What Happens If an Employee at Your Business Tests Positive for COVID-19?

What Happens If an Employee at Your Business Tests Positive for COVID-19?
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As employees across Arizona begin returning to the workplace from furloughs and temporary home offices, businesses that are reopening inevitably will face a critical question. What steps need to be taken if a reinstated worker reports that he or she has tested positive for Covid-19? With a total employed population in our State of approximately 3 million people and confirmed coronavirus cases approaching 30,000, we can extrapolate that perhaps one out of every 100 Arizona workers at some point will become infected. How should a positive test scenario be managed at a worksite? Answering this question involves, among other things, an intersection of OSHA and Centers for Disease Control guidelines, an interpretation of those guidelines, and some subjective analysis.

Prepare a Plan

The first step for a business in regulating an infected worker must be taken well before the worker tests positive. OSHA has made clear in recent guidance that all employers are expected to prepare a written exposure prevention, preparedness, and response plan that addresses, among other items, how the business will manage the situation if an employee in the workplace contracts the virus. Legal counsel can assist in creating a plan that is tailored to a particular business. The plan should cover the following points.

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1. Maintain Employee Privacy

Employers generally must keep the identity of a worker who tests positive confidential. This may be challenging, but the ADA, HIPAA, and general privacy expectations dictate this requirement. Even though circumstances may make obvious who tested positive, employers nonetheless must take this approach.  As a result, an employer’s tracing efforts should be based on information provided by the infected worker, rather than through campaigns to canvass co-workers about who may have been in contact with the infected worker.

2. Address the Physical Workspace

The CDC has published detailed guidance, which is available online, that informs employers about the process of sanitizing and restricting access to work areas occupied or visited by an infected worker. Adopt these protocols in the written plan and follow them.

3. Require a Quarantine

Send the infected worker home for a quarantine period that is defined by the worker’s particular situation. Consider the timing of the worker’s positive test, when his or her symptoms first started to emerge and the need for a confirmed negative test before the employee re-enters the workplace.  Note that although the EEOC has advised that testing for the virus itself is permissible under the ADA, antibody testing is not.  Furthermore, according to the CDC, antibody test results “should not be used to make decisions about returning persons to the workplace.”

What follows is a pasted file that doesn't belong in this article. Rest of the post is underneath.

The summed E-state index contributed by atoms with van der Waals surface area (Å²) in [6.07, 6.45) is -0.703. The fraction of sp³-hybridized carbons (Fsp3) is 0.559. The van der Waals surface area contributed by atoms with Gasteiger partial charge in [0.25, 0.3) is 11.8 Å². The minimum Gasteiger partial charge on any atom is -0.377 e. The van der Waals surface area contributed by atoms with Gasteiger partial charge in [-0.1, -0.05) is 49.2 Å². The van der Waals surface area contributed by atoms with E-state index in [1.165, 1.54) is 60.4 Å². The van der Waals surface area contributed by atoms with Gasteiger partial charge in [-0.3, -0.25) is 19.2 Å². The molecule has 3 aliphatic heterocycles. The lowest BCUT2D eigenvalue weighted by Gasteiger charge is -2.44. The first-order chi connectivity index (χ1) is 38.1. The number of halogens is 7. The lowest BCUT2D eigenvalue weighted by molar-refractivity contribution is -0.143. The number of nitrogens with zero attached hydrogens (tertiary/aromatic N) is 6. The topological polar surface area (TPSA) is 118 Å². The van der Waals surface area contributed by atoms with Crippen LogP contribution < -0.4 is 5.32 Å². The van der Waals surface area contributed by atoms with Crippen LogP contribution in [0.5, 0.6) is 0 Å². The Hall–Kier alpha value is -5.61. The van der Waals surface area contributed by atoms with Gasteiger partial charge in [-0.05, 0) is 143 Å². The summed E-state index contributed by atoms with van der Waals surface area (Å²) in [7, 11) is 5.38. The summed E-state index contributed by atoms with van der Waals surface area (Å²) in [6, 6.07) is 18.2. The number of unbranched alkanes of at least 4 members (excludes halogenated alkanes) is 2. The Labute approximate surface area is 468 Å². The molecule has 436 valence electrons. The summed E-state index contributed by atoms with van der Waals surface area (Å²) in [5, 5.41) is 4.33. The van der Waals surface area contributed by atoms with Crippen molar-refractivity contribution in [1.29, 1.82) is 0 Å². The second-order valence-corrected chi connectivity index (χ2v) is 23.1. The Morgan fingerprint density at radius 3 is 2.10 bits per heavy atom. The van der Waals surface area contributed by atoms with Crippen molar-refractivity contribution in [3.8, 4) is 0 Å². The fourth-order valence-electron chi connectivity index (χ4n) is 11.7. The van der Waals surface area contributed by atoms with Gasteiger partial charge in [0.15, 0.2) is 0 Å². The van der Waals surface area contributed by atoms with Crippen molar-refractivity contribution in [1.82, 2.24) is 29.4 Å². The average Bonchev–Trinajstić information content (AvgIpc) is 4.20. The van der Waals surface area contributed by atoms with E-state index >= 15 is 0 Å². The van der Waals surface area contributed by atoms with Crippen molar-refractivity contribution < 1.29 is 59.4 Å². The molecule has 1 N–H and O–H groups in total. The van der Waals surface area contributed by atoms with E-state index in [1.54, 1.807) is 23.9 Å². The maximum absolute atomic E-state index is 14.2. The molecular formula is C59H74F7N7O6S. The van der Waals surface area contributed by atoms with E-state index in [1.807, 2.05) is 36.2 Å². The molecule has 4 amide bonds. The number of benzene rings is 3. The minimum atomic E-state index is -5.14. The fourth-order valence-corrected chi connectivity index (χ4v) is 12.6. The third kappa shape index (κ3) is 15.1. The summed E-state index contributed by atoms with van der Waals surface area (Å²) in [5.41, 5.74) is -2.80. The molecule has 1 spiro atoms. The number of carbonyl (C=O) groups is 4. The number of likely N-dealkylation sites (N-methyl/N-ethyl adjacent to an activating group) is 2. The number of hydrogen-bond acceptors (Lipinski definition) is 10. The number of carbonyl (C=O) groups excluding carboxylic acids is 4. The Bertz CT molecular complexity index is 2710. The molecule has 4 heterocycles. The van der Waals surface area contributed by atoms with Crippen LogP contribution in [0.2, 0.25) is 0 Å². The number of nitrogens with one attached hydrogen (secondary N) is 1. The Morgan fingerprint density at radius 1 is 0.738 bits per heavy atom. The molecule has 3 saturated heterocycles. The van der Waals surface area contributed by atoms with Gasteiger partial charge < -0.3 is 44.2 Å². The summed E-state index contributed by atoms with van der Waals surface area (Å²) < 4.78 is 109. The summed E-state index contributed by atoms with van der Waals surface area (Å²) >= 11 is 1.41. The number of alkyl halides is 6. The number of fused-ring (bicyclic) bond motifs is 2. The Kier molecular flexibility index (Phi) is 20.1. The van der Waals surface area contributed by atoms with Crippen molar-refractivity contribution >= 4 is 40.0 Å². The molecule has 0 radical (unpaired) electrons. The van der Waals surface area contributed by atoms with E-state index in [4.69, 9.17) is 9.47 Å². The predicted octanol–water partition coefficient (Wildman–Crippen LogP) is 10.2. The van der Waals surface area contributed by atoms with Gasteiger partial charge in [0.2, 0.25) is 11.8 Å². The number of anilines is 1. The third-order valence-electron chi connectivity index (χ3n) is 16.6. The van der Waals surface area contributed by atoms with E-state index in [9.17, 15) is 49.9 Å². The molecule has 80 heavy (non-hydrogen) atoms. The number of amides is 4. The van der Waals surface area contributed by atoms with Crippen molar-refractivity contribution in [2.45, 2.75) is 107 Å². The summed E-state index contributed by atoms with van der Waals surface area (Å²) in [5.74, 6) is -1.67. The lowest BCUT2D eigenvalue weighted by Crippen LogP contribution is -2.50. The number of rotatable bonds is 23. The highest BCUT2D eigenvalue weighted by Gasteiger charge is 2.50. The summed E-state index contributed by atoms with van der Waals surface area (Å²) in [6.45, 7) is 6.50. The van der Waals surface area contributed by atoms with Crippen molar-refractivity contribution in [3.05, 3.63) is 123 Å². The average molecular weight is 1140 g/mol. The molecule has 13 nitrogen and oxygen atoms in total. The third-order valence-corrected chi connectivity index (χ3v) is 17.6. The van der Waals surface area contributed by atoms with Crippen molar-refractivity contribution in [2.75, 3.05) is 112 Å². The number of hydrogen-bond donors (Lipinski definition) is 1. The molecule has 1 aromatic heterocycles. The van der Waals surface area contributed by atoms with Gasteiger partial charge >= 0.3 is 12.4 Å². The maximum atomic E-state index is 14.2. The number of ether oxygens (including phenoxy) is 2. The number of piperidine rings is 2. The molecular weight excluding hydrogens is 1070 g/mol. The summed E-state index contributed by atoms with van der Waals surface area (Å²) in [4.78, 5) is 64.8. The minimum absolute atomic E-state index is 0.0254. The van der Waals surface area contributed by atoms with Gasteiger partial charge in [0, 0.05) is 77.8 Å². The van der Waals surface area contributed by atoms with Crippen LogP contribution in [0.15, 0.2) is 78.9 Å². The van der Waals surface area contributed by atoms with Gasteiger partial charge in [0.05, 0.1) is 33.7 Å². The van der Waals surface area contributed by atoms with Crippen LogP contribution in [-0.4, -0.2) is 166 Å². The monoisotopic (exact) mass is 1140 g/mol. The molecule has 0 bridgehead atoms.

4. Notify Co-Workers, Third Parties & Report Workplace Infections

Without identifying the infected worker, employers should advise co-workers as well as third parties (e.g., vendors, customers, clients, patients) who came into contact with the infected worker about the potential for exposure. Encourage these individuals to self-monitor for symptoms, take necessary precautions, seek treatment, and/or testing if necessary.  In addition, employers now are required to notify OSHA if they suspect that a worker who tests positive likely contracted the virus in the workplace.  Employers should consult OSHA guidance online for details about this new reporting requirement.

5. Assess and Execute on Possible Collateral Exposure

Perhaps the most complex aspect of addressing an infected employee scenario is how to manage his or her co-workers who may have been exposed. A thorough consideration of CDC guidance and OSHA recommendations suggests that individuals who have sustained contact of 15 minutes or more and within 6 feet of an infected person are at high risk for contracting the virus. Co-workers who meet these criteria should be excluded from the workplace to quarantine, while other employees who had only occasional contact should be encouraged to self-monitor for symptoms but may continue working on site.

6. Collaborating for Everyone’s Benefit

All employees should become familiar with the employer’s written plan so that everyone will know what to expect when faced with a positive diagnosis at work. Having clear and thoughtful processes in place should reduce anxiety and improve morale.

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